Rural Health Policy Update

January 2024

Update provided by Andrew Coats, NOSORH Legislative Liaison 

Congress Returns for 2024: 
Congress returned this week to begin the second session of the 118th Congress. Unlike most years where Congress slowly dips its feet back in the water, lawmakers face an immediate deadline to keep the government funded. The current stopgap continuing resolution (CR) expires on January 19th for four of the twelve spending bills (which includes FDA funding). The remaining eight funding bills, including the measure that funds HHS and its agencies, come due on February 2nd. 

On January 7, Congressional leadership and the White House announced an agreement on a “topline” spending number for FY 2024. Nondefense discretionary spending will remain flat in fiscal year (FY 2024) at $772.7 billion. The new agreement also rescinds $6.1 billion in “unused” Covid-relief funds. Although this agreement is a first step, appropriators and leadership must now work over the next two weeks to implement it through legislation and discuss potential policy riders on an agreement.  

Congress faces a January 19th expiration date for key healthcare programs such as funding for community health centers, pandemic preparedness, and the delay in $8 billion in Medicaid payment cuts to DSH hospitals. These are the most likely healthcare provisions to be addressed in the upcoming spending package.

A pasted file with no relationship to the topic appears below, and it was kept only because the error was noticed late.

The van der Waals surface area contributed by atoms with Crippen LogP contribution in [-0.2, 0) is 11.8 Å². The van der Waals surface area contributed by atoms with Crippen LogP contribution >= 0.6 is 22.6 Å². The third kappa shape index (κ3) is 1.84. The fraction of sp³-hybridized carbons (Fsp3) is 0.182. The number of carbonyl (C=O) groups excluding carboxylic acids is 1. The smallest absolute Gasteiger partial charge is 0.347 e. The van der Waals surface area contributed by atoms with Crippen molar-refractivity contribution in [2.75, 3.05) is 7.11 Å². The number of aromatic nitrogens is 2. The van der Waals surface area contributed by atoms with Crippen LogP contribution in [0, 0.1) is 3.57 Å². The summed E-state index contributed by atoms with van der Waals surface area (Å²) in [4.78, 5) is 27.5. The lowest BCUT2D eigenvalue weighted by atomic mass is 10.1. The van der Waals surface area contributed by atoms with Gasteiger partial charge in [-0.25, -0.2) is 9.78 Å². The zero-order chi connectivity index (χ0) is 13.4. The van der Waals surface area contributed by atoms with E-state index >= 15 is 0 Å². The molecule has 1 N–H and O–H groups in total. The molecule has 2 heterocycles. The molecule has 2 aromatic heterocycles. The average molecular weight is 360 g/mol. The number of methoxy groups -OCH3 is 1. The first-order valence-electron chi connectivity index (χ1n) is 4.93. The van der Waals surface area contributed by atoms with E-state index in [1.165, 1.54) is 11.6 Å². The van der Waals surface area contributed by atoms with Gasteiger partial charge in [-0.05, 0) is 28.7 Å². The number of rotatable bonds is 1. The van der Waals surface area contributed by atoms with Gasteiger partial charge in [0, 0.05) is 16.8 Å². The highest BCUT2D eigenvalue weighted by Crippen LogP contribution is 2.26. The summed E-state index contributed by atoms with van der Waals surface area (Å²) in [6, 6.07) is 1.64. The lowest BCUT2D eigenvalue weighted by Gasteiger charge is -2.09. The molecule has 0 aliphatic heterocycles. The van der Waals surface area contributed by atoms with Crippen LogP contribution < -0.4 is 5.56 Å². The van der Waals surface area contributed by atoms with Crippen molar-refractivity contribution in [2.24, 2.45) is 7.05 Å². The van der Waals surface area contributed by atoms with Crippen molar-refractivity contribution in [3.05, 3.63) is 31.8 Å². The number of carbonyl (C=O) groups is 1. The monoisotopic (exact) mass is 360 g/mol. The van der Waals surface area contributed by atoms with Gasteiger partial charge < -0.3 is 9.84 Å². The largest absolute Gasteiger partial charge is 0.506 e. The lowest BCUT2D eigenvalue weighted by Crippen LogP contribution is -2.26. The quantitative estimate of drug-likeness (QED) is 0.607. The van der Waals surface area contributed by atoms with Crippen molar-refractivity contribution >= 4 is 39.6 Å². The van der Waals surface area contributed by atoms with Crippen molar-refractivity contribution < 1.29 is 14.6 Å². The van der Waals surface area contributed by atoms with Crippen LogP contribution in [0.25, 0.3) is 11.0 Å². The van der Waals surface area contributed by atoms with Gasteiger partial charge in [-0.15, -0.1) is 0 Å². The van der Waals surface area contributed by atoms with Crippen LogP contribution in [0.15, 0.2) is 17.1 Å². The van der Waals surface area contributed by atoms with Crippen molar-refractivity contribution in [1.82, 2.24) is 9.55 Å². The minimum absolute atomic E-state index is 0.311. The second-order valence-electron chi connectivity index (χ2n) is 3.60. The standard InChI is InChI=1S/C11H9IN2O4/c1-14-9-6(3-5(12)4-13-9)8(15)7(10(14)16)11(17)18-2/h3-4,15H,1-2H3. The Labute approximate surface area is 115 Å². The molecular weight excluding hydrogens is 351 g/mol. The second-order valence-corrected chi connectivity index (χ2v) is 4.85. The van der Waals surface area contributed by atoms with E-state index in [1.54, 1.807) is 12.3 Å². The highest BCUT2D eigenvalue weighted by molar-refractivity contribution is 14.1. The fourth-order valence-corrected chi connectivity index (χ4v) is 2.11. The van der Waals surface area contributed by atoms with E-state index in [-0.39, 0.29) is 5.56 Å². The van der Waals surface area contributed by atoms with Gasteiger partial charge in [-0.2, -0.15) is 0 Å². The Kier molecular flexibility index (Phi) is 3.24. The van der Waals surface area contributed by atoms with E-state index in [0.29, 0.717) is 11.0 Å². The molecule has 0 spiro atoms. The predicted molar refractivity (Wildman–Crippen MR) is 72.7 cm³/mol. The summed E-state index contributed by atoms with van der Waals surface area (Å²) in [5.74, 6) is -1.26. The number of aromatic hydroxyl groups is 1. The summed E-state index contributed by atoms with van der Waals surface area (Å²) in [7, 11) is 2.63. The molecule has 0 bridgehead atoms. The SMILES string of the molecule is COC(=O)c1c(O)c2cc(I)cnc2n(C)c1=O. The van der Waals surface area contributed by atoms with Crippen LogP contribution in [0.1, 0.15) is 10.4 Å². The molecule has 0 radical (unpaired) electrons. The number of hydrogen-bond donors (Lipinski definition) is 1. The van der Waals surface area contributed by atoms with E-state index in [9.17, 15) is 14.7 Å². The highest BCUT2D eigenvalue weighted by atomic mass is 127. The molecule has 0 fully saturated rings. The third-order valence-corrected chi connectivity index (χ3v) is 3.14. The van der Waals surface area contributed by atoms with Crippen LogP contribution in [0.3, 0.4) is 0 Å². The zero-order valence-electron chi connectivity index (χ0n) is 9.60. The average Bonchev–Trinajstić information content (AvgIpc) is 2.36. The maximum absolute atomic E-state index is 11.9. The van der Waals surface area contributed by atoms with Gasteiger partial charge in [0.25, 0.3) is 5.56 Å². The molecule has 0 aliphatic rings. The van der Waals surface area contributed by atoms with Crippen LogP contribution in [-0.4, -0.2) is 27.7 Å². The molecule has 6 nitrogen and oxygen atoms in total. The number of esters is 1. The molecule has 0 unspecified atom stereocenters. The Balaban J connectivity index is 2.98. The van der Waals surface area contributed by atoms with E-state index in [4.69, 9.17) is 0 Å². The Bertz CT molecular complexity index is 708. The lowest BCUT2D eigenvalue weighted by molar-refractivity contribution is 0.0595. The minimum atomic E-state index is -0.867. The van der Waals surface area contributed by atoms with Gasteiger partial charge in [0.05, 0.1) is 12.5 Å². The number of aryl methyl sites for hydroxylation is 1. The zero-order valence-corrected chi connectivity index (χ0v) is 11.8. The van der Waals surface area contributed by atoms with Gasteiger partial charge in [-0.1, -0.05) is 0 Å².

Another area to watch this year is telehealth. The Consolidated Appropriations Act of 2023 extended some telehealth flexibilities through the end of 2024 (shortlist found here). Stakeholders expect at least a one-year extension of these flexibilities, with some floating around a three-year extension, to be included as a policy provision in a larger bill this year.   


FY 2024 Appropriations Update: 
Congress still has not passed an FY 2024 spending bill funding rural health programs. With a new deadline of February 2, we should know the fate of FY 2024 rural health funding in the coming weeks. Speaker of the House Johnson (R-LA) has repeatedly said he does not want another short-term CR. As a reminder, below are the FY 24 funding levels for rural health programs that have been passed through the committee level in each chamber:   

 Medicare Rural Hospital Flexibility program  

  • House:  $74,277,000 of that amount, $25,942,000 for the Small Rural Hospital Improvement Grant Program  
  • Senate: $64,277,000 of that amount, $20,942,000 for the Small Rural Hospital Improvement Grant Program 

Rural Emergency Hospital Technical Assistance  

    • House: $5,000,000 
    • Senate: $5,000,000 

    State Offices of Rural Health grant program  

    • House: $12,500,000 
    • Senate: $12,500,000 

    Rural Residency Programs  

    • House: $12,700,000 
    • Senate: $12,500,000 

    Rural Communities Opioids Response Program   

    • House: $0 
    • Senate: $155,000,000